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Yes They Are Real – Seaweed Homes

Ian Harvey

The village island of Læsø, off the coast of Denmark, has preserved houses built of driftwood for hundreds of years. The roofs of these houses were uniquely made using seaweed.

Læsø became well-known in the Middle Ages for its flourishing salt industry, possible thanks to the island’s extensive tidal saltmarsh and naturally occurring salt meadows. Numerous salt kilns requiring a constant supply of fuel were built on the island to refine salt.

Practically the entire island of Læsø was turned over to salt production. Groundwater can contain more than 15 percent salt, which would be concentrated in natural salt pans during hot, dry summers.

Typical seaweed house on Laesoe (DK, Laesoe). Seaweed houses are declared as one of North Jutland’s seven wonders.

Typical seaweed house on Laesoe (DK, Laesoe). Seaweed houses are declared as one of North Jutland’s seven wonders.

The fuel used to refine the salt was provided by the limited amount of woodland on the island which later became unavailable as the most trees had been cut down.

Without the wood available for use as a source of fuel for the kilns, the Læsø salt industry collapsed. The deforested island was vulnerable to the wind, and the villages were buried under sandstorms. The air became salt-filled which had a direct effect on the growth of plants and grasses.

With virtually no new timber to build their homes, the islanders constructed their homes from driftwood with the roofs made of eelgrass.

Wall of a typical seaweed house on Læsø, Denmark. Seaweed houses are declared as one of North Jutland’s seven wonders.

Wall of a typical seaweed house on Læsø, Denmark. Seaweed houses are declared as one of North Jutland’s seven wonders.

Since the seaweed and driftwood were saturated with saltwater, these homes were not prone to decay and have remained virtually the same since the 17th century.

These eelgrasses that grow abundantly in the sea surrounding Læsø island have long, bright-green leaves in the form of ribbons. They are about a centimeter wide and approximately two meters in length. Farmers collect eelgrass that washes up on the seashore.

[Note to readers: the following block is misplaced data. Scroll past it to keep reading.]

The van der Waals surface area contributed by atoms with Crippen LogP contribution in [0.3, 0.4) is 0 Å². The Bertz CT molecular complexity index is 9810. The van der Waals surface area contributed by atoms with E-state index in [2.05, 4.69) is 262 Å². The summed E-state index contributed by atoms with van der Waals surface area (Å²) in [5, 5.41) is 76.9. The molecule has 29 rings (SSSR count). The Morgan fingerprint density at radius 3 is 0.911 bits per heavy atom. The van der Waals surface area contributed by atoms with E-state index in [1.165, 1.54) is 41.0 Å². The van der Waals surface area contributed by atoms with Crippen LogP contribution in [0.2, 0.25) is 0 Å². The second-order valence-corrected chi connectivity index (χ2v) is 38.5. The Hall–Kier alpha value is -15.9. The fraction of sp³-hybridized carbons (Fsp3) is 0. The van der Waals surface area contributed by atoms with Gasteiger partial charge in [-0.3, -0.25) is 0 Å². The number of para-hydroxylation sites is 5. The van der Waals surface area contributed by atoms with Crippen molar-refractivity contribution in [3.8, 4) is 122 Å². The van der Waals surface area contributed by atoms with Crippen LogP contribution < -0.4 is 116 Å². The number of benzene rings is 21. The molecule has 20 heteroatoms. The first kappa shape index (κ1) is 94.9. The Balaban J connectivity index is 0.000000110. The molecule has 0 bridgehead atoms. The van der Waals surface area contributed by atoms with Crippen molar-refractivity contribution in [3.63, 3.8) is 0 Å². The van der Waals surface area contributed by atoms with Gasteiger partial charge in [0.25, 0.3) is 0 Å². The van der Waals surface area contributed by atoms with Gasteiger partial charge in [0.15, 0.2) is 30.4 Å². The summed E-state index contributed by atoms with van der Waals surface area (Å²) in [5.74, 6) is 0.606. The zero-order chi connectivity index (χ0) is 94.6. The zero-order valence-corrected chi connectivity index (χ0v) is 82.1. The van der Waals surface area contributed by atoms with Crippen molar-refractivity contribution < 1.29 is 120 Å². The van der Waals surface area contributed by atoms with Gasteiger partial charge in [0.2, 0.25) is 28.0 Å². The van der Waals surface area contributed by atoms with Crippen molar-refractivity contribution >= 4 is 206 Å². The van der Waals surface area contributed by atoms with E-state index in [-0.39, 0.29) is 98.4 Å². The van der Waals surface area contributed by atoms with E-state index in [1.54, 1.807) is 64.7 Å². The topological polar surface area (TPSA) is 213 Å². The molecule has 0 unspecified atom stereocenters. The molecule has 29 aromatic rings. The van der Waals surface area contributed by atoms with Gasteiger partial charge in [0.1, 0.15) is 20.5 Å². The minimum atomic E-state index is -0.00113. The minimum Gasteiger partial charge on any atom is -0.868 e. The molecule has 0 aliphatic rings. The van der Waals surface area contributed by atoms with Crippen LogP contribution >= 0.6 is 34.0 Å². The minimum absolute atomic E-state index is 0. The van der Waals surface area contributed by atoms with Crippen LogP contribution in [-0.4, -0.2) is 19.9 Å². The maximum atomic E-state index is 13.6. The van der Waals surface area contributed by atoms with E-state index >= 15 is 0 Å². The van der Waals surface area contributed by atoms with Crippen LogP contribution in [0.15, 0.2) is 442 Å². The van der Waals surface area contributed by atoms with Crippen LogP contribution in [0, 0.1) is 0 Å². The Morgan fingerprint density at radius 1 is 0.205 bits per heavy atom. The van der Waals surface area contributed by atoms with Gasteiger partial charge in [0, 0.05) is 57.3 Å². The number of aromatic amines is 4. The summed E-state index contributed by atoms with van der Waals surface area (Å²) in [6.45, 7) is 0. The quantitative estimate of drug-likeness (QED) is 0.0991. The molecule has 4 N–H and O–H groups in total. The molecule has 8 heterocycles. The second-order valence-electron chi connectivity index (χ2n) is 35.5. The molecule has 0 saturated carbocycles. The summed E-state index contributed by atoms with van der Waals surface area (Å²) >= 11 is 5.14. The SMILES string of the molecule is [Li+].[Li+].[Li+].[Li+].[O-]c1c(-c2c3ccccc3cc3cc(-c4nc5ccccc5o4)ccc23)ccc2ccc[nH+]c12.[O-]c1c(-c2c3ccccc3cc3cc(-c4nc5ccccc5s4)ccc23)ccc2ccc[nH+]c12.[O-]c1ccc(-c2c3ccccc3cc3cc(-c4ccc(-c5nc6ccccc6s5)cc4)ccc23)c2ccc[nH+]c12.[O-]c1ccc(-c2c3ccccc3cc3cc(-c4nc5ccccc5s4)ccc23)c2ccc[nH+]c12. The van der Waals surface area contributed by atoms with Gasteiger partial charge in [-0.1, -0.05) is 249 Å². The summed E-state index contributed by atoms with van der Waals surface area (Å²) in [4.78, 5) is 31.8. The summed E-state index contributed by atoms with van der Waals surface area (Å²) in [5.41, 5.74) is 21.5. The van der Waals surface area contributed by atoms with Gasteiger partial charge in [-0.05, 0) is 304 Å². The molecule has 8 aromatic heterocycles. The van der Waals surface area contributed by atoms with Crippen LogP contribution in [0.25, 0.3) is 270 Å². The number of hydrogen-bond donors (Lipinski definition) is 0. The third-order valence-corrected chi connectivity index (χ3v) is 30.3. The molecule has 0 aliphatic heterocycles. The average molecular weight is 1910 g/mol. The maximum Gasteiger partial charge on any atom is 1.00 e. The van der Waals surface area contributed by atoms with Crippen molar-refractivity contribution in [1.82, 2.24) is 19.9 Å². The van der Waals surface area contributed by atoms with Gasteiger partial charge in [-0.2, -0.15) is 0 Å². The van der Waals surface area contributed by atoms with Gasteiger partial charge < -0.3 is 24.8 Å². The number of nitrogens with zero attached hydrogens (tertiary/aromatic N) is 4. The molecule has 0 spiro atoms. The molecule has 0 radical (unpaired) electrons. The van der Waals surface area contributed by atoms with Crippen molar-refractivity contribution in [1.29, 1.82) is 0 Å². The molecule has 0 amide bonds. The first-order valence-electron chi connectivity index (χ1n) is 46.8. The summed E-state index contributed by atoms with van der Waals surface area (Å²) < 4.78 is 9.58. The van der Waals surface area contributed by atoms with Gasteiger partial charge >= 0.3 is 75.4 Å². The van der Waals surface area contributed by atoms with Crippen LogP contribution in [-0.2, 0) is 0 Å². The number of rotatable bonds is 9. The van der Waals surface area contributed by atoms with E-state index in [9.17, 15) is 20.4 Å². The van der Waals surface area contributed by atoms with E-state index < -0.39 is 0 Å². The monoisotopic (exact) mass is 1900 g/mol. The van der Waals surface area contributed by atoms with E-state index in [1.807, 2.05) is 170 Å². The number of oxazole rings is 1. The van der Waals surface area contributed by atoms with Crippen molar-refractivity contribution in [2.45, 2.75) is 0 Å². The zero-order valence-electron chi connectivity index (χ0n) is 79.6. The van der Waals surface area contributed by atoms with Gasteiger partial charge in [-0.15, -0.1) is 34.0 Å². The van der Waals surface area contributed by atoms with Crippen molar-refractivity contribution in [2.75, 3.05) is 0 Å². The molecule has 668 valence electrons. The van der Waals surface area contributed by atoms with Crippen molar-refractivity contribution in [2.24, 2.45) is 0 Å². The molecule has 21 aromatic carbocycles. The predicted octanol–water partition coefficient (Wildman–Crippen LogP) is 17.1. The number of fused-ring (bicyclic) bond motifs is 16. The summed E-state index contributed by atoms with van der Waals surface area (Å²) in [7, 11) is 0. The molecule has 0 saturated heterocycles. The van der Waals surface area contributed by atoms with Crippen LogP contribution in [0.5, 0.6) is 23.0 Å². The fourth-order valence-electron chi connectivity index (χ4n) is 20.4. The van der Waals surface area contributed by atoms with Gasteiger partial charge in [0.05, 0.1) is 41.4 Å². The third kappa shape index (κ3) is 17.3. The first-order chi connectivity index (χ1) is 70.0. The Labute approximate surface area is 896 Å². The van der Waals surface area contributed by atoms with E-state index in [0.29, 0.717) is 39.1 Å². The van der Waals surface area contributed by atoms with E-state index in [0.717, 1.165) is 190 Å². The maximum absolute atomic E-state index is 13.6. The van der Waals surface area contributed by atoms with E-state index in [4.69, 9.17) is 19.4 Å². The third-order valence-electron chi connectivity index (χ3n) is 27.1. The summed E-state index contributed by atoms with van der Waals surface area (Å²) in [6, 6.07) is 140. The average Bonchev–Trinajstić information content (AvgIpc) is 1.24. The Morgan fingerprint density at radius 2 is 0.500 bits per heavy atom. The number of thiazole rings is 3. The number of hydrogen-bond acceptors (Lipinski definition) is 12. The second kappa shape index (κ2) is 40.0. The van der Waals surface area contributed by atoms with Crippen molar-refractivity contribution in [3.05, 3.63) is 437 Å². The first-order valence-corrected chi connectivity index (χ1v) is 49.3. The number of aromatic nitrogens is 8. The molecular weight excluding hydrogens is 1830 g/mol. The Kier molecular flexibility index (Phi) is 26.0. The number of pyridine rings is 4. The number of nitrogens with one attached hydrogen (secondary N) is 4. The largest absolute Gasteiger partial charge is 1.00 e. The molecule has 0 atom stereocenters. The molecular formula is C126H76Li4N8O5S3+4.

Seaweed roof house called Hedvigs House, Laesoe, 2017

Seaweed roof house called Hedvigs House, Laesoe, 2017

The eelgrass is dried, then bundled and twisted into thick ropes that are weaved through the rafters of houses to form a roof. Once made, these seaweed roofs — which are a unique feature of Læsø island — hang over the walls and gives the impression that the house is wearing a huge cloak.

A freshly-made seaweed roof is not waterproof, but water is not able to penetrate the building because of its thickness. Less than 12 months after it’s made, the roof becomes silvery grey, solidifies and becomes waterproof as plants grow on the thatch. The mass becomes solid with time as the roof ages.

Long wooden ladder hanging on the wall of an old half-timbered farmhouse thatched with a seaweed roof on the Kattegat island of Laesoe

Long wooden ladder hanging on the wall of an old half-timbered farmhouse thatched with a seaweed roof on the Kattegat island of Laesoe

Due to the high concentration of salt in the air, the eelgrass does not burn and has a very long life. According to Meeting the Other in Norse Myth and Legend by John McKinnall, a seaweed roof typically lasts 200 years; some have lasted as long as 400 years. At about 5,000 DKK per square meter ($90/sq. ft) the seaweed costs four times more than that of Denmark’s straw thatching, which lasts some 30-40 years.

The eelgrasses were attacked by a disease in the 1930s which made it quite challenging to maintain the roofs. This marked the beginning of the end for this type of roofing on the island.

View along the exterior wall of an old half-timbered farmhouse thatched with a seaweed roof on the Kattegat island of Laesoe in July 2015

View along the exterior wall of an old half-timbered farmhouse thatched with a seaweed roof on the Kattegat island of Laesoe in July 2015

While there were over 250 homes and farms thatched with seaweed in the 18th century, that number has reduced drastically to just 19 homes. A heritage project was set up in 2009 to ensure that the seaweed homes of Læsø island do not go extinct. A part of the project involved teaching farmers in the south of Denmark to make and harvest eelgrass.

Read another story from us: Ancient Roman Bathhouse still in use today

The island has since been reforested, and the inhabitants can no longer view the sea from roofs of their homes as a lot of houses are surrounded by trees, which protects them from salt-laden winds.

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